Sheldon Adelson ordered to pay $70 million to Hong Kong businessman
Richard Suen claimed he was owed up to $328 million for helping Las Vegas Sands land a lucrative gambling license in Macau.
A U.S. jury earlier this week dealt another defeat to casino mogul and GOP mega-donor Sheldon Adelson in his nine-year fight with a Hong Kong businessman, awarding the former consultant $70 million for helping Las Vegas Sands Corp. secure a lucrative gambling license in the Chinese enclave of Macau.
But Las Vegas Sands says it won't be paying up anytime soon.
Richard Suen claimed he was owed up to $328 million for helping the Las Vegas-based company secure a lucrative gambling license in Macau, the only place in China where casino gambling is legal.
Las Vegas Sands attorneys argued Suen was owed nothing because he didn't make good on a promise to aid company executives and deliver a license.
The jury didn't know it, but the case was a retrial; Suen won the suit in 2008, but the verdict was thrown out on appeal.
The jury hearing the retrial deliberated for less than two days before delivering a unanimous consensus. But the fight, now entering its 10th year, is likely to continue through another appeal.
"We believe there are compelling and sufficient grounds on which to appeal this verdict, and we will do so aggressively," Sands spokesman Ron Reese said.
Suen remained straight-faced Tuesday after the verdict was read, as he had throughout the trial, while Sands attorneys pursed their lips and shook their heads. Sands attorney Stephen Peek immediately asked for a retrial, saying a juror had revealed secret prejudices against Adelson.
The man in question grew angry during deliberations Monday and taunted a fellow juror, saying she was afraid of Adelson. The woman later asked Judge Rob Bare if she could sit separately from the rest of the jury because she felt disrespected. She was later convinced to sit with the jury and proceed with the deliberations.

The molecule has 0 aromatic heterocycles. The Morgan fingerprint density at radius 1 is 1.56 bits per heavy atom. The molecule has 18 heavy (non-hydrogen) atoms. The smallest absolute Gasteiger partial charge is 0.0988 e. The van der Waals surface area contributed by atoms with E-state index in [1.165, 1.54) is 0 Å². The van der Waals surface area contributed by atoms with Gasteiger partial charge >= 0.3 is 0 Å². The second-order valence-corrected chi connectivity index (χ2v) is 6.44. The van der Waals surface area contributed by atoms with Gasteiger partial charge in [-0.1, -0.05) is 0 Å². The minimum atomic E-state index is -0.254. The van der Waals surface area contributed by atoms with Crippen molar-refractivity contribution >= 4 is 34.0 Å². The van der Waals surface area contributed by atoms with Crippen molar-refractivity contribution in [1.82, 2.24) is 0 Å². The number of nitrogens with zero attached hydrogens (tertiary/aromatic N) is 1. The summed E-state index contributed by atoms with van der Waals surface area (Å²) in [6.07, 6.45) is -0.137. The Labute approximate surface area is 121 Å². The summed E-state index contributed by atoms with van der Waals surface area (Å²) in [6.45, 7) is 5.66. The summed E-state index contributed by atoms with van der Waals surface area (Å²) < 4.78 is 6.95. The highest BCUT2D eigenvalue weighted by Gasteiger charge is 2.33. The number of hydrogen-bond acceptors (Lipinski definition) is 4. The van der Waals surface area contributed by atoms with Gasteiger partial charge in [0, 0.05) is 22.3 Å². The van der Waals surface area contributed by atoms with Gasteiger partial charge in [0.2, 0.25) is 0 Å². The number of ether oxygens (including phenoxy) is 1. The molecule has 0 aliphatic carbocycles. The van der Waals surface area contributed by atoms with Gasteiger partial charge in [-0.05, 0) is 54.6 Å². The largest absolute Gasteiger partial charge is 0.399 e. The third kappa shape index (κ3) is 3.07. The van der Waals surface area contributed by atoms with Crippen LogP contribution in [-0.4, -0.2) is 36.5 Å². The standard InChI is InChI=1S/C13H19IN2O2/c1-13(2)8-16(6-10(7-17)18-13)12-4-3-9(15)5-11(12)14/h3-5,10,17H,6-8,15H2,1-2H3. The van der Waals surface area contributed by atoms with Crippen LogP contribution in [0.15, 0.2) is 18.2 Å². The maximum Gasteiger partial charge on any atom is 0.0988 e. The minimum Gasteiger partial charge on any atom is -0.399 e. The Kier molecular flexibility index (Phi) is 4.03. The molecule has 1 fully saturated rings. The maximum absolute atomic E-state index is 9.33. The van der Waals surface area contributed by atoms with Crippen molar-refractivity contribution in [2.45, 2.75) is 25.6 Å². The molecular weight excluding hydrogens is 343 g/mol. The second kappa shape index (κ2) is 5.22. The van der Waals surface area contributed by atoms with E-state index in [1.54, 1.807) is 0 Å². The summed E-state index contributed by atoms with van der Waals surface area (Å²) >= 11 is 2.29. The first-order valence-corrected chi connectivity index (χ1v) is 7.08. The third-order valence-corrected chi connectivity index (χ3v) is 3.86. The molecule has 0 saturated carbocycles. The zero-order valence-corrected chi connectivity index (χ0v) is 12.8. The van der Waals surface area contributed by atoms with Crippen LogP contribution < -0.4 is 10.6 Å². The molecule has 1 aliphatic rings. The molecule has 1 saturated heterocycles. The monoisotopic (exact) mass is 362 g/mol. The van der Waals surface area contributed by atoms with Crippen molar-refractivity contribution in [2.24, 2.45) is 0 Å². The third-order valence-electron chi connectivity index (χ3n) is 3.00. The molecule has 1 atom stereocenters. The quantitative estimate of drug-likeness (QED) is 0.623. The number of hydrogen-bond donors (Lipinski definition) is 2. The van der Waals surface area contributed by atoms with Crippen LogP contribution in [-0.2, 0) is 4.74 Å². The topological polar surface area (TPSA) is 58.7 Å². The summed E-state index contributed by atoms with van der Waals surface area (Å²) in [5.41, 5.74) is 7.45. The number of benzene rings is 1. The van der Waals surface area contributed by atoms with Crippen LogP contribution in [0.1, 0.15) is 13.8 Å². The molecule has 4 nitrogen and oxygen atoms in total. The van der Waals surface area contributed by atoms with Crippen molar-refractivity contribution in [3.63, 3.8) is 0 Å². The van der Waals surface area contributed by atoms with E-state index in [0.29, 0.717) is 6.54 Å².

On Tuesday, Bare said he found the mistrial argument unconvincing and noted Sands could've made the objection before the verdict was announced.
As he walked out of the courtroom, Suen, 60, said he would be "eternally grateful" to Sin City.
"I believe that justice will be served eventually," he said. "I've always kept my faith with the Las Vegas community, and I've been proven right. Twice."
Adelson attended court last week for closing arguments but was absent from Tuesday's proceedings.
Las Vegas Sands has opened four resorts in Macau's Cotai Strip area, and now makes about 60 percent of its profits in the former Portuguese colony, an hour from Hong Kong by ferry. Sands also operates the Venetian and the Palazzo casinos on the Las Vegas Strip.
Suen said he was hired by Las Vegas Sands to curry favor with the Chinese government in the early 2000s and was successful.
He first filed his lawsuit in 2004, saying he and his company were promised $5 million and 2 percent of net casino profits to help the company win a Macau gambling license.
Sands does not deny that a high level executive once offered Suen this "success fee" in writing, but the company's attorneys argued Suen did not hold up his end of the bargain.
The jury rejected Suen's breach-of-contract claim, but found he was owed something for his troubles.
In 2008, Suen was awarded $58.6 million, but the Nevada Supreme Court overturned that verdict. Among other things, the court said the district judge shouldn't have allowed hearsay statements during the trial.
In the retrial, Suen asked for more than three times the amount of compensation he requested in 2008 because of Sands' explosive success in Macau.
The second five-week trial could end up costing Sands more than $11.2 million in the award alone. The $70 million award will accrue interest until it is paid or overturned.
Adelson, the 79-year-old chairman and chief executive of Las Vegas Sands, offered business lessons and hammy jokes during his three days of testimony in April.
The multi-billionaire said his own business sense helped him to see the opportunities waiting in Macau and convince local officials to license his company.
Asked why a fantastically successful company would opt to invest time and resources in a third trial over the relatively minor sum of $70 million, Reese declined to answer directly.
"The company has stated unequivocally that Mr. Suen played no role in helping the company win its license," he said.
Sands ultimately partnered with Hong Kong-based Galaxy Entertainment and was granted one of three gambling licenses by the Macau government. The companies could not reach a contract agreement, however, and the partnership was dissolved.
Macau then awarded Las Vegas Sands a subconcession, a decision Suen's lawyers said was a result of their client's earlier lobbying.
In closing statements, Suen trial lawyer John O'Malley drew an analogy to a person who hires a real estate agent to sell his home. Even if the homeowner finds a buyer quickly and easily, the agent still is entitled to collect his commission, or at least a portion of it, he said.
On Tuesday, O'Malley urged regulators in Nevada and Macau, who have the power to eject Sands, to pay attention to the lengthy legal battle as it again goes to appeal.
"This debt has been outstanding for a long time, and I hope folks think about that," he said.
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